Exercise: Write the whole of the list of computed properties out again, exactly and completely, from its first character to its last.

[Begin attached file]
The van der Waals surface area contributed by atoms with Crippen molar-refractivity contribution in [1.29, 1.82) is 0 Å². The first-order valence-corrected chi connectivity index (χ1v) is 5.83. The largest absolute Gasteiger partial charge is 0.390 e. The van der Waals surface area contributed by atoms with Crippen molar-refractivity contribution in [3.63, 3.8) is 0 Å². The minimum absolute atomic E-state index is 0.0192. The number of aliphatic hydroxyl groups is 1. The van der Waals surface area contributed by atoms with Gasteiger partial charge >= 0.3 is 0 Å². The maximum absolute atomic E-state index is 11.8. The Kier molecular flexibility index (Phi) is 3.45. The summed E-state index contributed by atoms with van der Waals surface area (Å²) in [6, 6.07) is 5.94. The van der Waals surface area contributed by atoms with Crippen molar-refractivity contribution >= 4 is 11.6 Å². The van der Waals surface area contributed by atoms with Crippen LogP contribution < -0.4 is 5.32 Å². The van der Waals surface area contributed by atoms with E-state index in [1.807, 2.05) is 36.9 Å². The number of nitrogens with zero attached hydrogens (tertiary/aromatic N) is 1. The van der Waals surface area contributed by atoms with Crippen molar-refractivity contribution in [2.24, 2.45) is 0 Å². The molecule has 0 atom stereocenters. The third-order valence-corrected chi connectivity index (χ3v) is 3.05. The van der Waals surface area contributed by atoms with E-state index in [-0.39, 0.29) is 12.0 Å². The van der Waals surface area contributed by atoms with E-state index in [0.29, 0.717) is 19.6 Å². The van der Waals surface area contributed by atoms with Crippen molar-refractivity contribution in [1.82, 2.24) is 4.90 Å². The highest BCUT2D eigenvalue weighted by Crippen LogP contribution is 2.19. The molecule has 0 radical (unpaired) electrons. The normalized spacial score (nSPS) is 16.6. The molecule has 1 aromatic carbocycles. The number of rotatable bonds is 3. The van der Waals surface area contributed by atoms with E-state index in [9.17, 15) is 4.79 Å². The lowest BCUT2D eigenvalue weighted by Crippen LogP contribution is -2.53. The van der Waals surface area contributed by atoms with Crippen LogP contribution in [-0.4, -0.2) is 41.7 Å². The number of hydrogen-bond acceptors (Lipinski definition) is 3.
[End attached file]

The van der Waals surface area contributed by atoms with Crippen molar-refractivity contribution in [1.29, 1.82) is 0 Å². The first-order valence-corrected chi connectivity index (χ1v) is 5.83. The largest absolute Gasteiger partial charge is 0.390 e. The van der Waals surface area contributed by atoms with Crippen molar-refractivity contribution in [3.63, 3.8) is 0 Å². The minimum absolute atomic E-state index is 0.0192. The number of aliphatic hydroxyl groups is 1. The van der Waals surface area contributed by atoms with Gasteiger partial charge >= 0.3 is 0 Å². The maximum absolute atomic E-state index is 11.8. The Kier molecular flexibility index (Phi) is 3.45. The summed E-state index contributed by atoms with van der Waals surface area (Å²) in [6, 6.07) is 5.94. The van der Waals surface area contributed by atoms with Crippen molar-refractivity contribution >= 4 is 11.6 Å². The van der Waals surface area contributed by atoms with Crippen LogP contribution < -0.4 is 5.32 Å². The van der Waals surface area contributed by atoms with E-state index in [1.807, 2.05) is 36.9 Å². The number of nitrogens with zero attached hydrogens (tertiary/aromatic N) is 1. The van der Waals surface area contributed by atoms with Crippen molar-refractivity contribution in [2.24, 2.45) is 0 Å². The molecule has 0 atom stereocenters. The third-order valence-corrected chi connectivity index (χ3v) is 3.05. The van der Waals surface area contributed by atoms with E-state index in [-0.39, 0.29) is 12.0 Å². The van der Waals surface area contributed by atoms with E-state index in [0.29, 0.717) is 19.6 Å². The van der Waals surface area contributed by atoms with Crippen molar-refractivity contribution in [1.82, 2.24) is 4.90 Å². The highest BCUT2D eigenvalue weighted by Crippen LogP contribution is 2.19. The molecule has 0 radical (unpaired) electrons. The normalized spacial score (nSPS) is 16.6. The molecule has 1 aromatic carbocycles. The number of rotatable bonds is 3. The van der Waals surface area contributed by atoms with E-state index in [9.17, 15) is 4.79 Å². The lowest BCUT2D eigenvalue weighted by Crippen LogP contribution is -2.53. The van der Waals surface area contributed by atoms with Crippen LogP contribution in [-0.4, -0.2) is 41.7 Å². The number of hydrogen-bond acceptors (Lipinski definition) is 3.